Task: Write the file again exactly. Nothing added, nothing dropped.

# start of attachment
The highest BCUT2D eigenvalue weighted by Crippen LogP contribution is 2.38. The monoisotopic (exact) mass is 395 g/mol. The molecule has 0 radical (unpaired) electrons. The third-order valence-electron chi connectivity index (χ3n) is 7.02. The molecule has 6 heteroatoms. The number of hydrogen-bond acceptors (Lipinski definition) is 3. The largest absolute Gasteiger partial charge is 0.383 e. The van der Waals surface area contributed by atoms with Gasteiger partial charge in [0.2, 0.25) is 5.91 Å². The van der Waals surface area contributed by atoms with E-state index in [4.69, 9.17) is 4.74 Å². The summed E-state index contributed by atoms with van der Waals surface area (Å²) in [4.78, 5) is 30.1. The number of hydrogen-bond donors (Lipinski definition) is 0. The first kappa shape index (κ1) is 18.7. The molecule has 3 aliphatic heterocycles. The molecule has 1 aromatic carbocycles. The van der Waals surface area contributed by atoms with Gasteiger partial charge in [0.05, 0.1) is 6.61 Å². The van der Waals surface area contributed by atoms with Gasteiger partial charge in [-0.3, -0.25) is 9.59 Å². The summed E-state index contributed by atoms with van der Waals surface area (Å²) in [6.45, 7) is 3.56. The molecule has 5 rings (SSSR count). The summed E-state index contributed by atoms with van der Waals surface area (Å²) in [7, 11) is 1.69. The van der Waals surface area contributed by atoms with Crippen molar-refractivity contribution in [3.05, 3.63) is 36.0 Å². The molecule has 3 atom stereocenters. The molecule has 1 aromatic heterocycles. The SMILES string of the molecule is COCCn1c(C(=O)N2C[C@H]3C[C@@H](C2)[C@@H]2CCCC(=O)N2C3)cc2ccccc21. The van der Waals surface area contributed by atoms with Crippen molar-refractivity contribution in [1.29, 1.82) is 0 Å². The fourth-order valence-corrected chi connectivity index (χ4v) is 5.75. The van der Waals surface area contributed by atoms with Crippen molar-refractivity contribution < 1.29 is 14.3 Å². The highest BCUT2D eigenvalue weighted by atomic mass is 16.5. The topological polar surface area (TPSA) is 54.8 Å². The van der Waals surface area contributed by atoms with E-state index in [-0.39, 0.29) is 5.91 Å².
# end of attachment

The highest BCUT2D eigenvalue weighted by Crippen LogP contribution is 2.38. The monoisotopic (exact) mass is 395 g/mol. The molecule has 0 radical (unpaired) electrons. The third-order valence-electron chi connectivity index (χ3n) is 7.02. The molecule has 6 heteroatoms. The number of hydrogen-bond acceptors (Lipinski definition) is 3. The largest absolute Gasteiger partial charge is 0.383 e. The van der Waals surface area contributed by atoms with Gasteiger partial charge in [0.2, 0.25) is 5.91 Å². The van der Waals surface area contributed by atoms with E-state index in [4.69, 9.17) is 4.74 Å². The summed E-state index contributed by atoms with van der Waals surface area (Å²) in [4.78, 5) is 30.1. The number of hydrogen-bond donors (Lipinski definition) is 0. The first kappa shape index (κ1) is 18.7. The molecule has 3 aliphatic heterocycles. The molecule has 1 aromatic carbocycles. The van der Waals surface area contributed by atoms with Gasteiger partial charge in [0.05, 0.1) is 6.61 Å². The van der Waals surface area contributed by atoms with Gasteiger partial charge in [-0.3, -0.25) is 9.59 Å². The summed E-state index contributed by atoms with van der Waals surface area (Å²) in [6.45, 7) is 3.56. The molecule has 5 rings (SSSR count). The summed E-state index contributed by atoms with van der Waals surface area (Å²) in [7, 11) is 1.69. The van der Waals surface area contributed by atoms with Crippen molar-refractivity contribution in [3.05, 3.63) is 36.0 Å². The molecule has 3 atom stereocenters. The molecule has 1 aromatic heterocycles. The SMILES string of the molecule is COCCn1c(C(=O)N2C[C@H]3C[C@@H](C2)[C@@H]2CCCC(=O)N2C3)cc2ccccc21. The van der Waals surface area contributed by atoms with Crippen molar-refractivity contribution in [1.29, 1.82) is 0 Å². The fourth-order valence-corrected chi connectivity index (χ4v) is 5.75. The van der Waals surface area contributed by atoms with Crippen molar-refractivity contribution < 1.29 is 14.3 Å². The highest BCUT2D eigenvalue weighted by atomic mass is 16.5. The topological polar surface area (TPSA) is 54.8 Å². The van der Waals surface area contributed by atoms with E-state index in [-0.39, 0.29) is 5.91 Å².